My First Thanksgiving: Questions, Questions, Questions

Note: We’ve asked our three first-year writers to write brief reflections on what it was like to be home (sometimes for the first time since orientation) over Thanksgiving break. This is the first post in that series.

The first Thanksgiving at home from college is full of good food, awkward moments, endearing stories and tiring questions about college. A good strategy I developed to avoid the basic but popular question “so, how is college?” at Thanksgiving dinner was to simply stuff my face full of food and mumble an incoherent answer with a mouthful of mashed potato. This tactic is an excellent way to evade that ill-fated question, but the constant gobbling also leads to judgmental stares, pointed gazes down the table at my new dress and searches for telltale signs of the “freshman 15.”

Really, there is no good way to answer “so, how’s college?” without inviting intrusive and judgmental questions to follow it up. If you say “oh, it’s good,” they ask about your favorite parts, or if you respond with less enthusiasm, they assume something is terribly wrong and you’re lying and they need to pry it out of you at the table in front of everyone. If you say “oh man, it really sucks” they assume you are joking and laugh awkwardly; then, when they realize you are serious, they smother you with good intentions and hugs. It’s best to just stuff your face and say “mmhmmhm” and gesture at your exaggeratedly full mouth in response instead.

After successfully evading the relatives who want to analyze you and hear all about college, you will be faced with another challenge: the friends whom you haven’t seen since last summer and friends’ parents you haven’t seen since graduation. The parents can usually be satisfied by a “oh, yes, college is fine … I go to Kenyon; it’s in Ohio … yes, it’s pretty small … oh, you haven’t heard of it? That’s weird…” but friends want to share all their wild party stories. In my first interaction with a close friend who stayed with me over the break, I was only slightly startled by this opening line: “Yeah, I go out at least three nights a week, what about you? But man, it is sooo hard to find weed here. Like, I haven’t smoked in two whole weeks. You should be sooo proud of me. I’m like a totally different person in college.”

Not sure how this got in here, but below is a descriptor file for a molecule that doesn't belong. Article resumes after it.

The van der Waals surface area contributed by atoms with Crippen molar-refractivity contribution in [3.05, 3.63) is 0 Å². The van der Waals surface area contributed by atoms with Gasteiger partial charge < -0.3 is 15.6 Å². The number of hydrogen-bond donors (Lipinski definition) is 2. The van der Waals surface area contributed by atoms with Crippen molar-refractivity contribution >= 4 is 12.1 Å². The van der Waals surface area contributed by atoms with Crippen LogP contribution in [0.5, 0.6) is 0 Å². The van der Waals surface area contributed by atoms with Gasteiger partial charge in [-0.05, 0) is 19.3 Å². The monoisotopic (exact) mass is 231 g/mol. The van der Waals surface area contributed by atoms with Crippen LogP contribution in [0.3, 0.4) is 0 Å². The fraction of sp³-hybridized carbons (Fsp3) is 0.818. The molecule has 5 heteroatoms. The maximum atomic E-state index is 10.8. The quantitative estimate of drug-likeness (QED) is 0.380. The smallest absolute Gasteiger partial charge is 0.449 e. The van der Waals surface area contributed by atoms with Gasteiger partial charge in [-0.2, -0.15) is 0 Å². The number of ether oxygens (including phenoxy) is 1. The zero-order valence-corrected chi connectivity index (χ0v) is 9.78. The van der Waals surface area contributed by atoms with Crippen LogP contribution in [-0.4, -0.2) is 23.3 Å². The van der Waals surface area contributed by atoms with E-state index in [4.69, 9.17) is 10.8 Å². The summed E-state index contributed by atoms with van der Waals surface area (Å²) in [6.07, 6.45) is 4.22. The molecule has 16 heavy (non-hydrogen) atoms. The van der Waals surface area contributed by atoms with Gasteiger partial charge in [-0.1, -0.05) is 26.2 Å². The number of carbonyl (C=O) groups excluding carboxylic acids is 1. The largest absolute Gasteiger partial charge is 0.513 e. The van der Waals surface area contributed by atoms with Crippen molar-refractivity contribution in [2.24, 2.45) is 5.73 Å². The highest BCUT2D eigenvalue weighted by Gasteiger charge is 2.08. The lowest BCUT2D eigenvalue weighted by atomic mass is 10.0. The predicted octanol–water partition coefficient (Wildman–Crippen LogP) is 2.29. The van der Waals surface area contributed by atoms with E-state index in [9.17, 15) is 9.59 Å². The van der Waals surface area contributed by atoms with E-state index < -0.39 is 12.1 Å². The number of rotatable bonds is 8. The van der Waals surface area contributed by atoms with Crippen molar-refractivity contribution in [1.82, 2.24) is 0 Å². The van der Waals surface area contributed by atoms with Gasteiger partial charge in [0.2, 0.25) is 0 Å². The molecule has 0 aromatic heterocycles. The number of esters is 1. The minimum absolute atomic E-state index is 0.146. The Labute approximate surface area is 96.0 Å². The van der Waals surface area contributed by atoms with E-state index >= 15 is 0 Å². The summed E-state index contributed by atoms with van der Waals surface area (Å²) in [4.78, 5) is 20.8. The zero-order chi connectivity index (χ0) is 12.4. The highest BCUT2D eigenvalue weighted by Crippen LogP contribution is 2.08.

Another friend still in high school informed me that he was generally disappointed by my physical appearance and that “I thought you’d look different, now that you’re a college kid and whatever. But like, don’t be offended. You still look fine … just not college-y.” The college friends were full of crazy college stories and my friends still in high school were full of high school complaints and teen angst.

All in all, it was a fabulous break and the week didn’t seem long at all. In between Thanksgiving dinner food fun and enforced family game night fun there were the inevitable awkward college kid moments, such as forgetting every single one of my classes when asked what courses I was taking and the questions in front of my parents at the routine doctor’s appointment. (Doctor: “Do you drink alcohol?” Me: [awkward laugh] “Well, haha, um, I am in college, after all…” Doctor: [makes a note of it] Mother: [raises eyebrows]) I did notice things that I missed about Kenyon, such as my dorm room bed with its memory foam mattress topper and enough mattress space that my feet don’t hang off like on my bed at home (of course, that might be because of all the stuffed animals that I never gave away taking up half the bed), so it’s good to be back. Still, there’s no place like home. Happy Thanksgiving, everyone! And welcome back.

7 responses

  1. She has been called legendary, insightful, frightening, Quakerific. Her contributions to The Thrill will add a sense of depth and insight and embarrassing lack of censorship missing from the discourse of Kenyon #gurlproblems for decades.
    :) LOVE YOU.

  2. Just because I totally creamed you at Bananagrams (OK, so at least I gave you a run for your money) does not mean you have to ignore your awesome Daddy, either. But it was sooo sweet to have you home!

  3. Maybe for winter break, you could come up withe a generic list of answers students could type up and hand out ala that hysterical card you did re: colleges applied to. ;)

  4. Molly, this article makes me want to be your shadow, or follow you around for next thanksgiving! I laughed out loud reading this. You really do have writing talent…
    So very proud of you.

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